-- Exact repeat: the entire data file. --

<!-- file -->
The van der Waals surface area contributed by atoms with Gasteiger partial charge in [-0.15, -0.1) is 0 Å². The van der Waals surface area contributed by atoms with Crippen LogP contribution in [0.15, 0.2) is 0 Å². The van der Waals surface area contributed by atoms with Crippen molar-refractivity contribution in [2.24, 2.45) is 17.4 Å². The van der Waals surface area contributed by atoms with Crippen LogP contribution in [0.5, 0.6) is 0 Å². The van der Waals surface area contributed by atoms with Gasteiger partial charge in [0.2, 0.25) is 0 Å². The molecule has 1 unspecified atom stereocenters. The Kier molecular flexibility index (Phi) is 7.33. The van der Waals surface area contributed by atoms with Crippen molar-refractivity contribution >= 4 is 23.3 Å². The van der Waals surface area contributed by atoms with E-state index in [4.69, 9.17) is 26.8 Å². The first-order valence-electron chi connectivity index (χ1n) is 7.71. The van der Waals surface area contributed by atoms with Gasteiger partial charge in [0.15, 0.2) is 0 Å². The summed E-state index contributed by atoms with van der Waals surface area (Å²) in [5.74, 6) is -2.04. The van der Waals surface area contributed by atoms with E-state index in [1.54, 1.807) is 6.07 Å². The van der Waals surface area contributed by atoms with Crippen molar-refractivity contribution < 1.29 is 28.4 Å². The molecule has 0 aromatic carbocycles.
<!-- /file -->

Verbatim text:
The van der Waals surface area contributed by atoms with Gasteiger partial charge in [-0.15, -0.1) is 0 Å². The van der Waals surface area contributed by atoms with Crippen LogP contribution in [0.15, 0.2) is 0 Å². The van der Waals surface area contributed by atoms with Crippen molar-refractivity contribution in [2.24, 2.45) is 17.4 Å². The van der Waals surface area contributed by atoms with Crippen LogP contribution in [0.5, 0.6) is 0 Å². The van der Waals surface area contributed by atoms with Gasteiger partial charge in [0.2, 0.25) is 0 Å². The molecule has 1 unspecified atom stereocenters. The Kier molecular flexibility index (Phi) is 7.33. The van der Waals surface area contributed by atoms with Crippen molar-refractivity contribution >= 4 is 23.3 Å². The van der Waals surface area contributed by atoms with E-state index in [4.69, 9.17) is 26.8 Å². The first-order valence-electron chi connectivity index (χ1n) is 7.71. The van der Waals surface area contributed by atoms with Gasteiger partial charge in [0.15, 0.2) is 0 Å². The summed E-state index contributed by atoms with van der Waals surface area (Å²) in [5.74, 6) is -2.04. The van der Waals surface area contributed by atoms with E-state index in [1.54, 1.807) is 6.07 Å². The van der Waals surface area contributed by atoms with Crippen molar-refractivity contribution < 1.29 is 28.4 Å². The molecule has 0 aromatic carbocycles.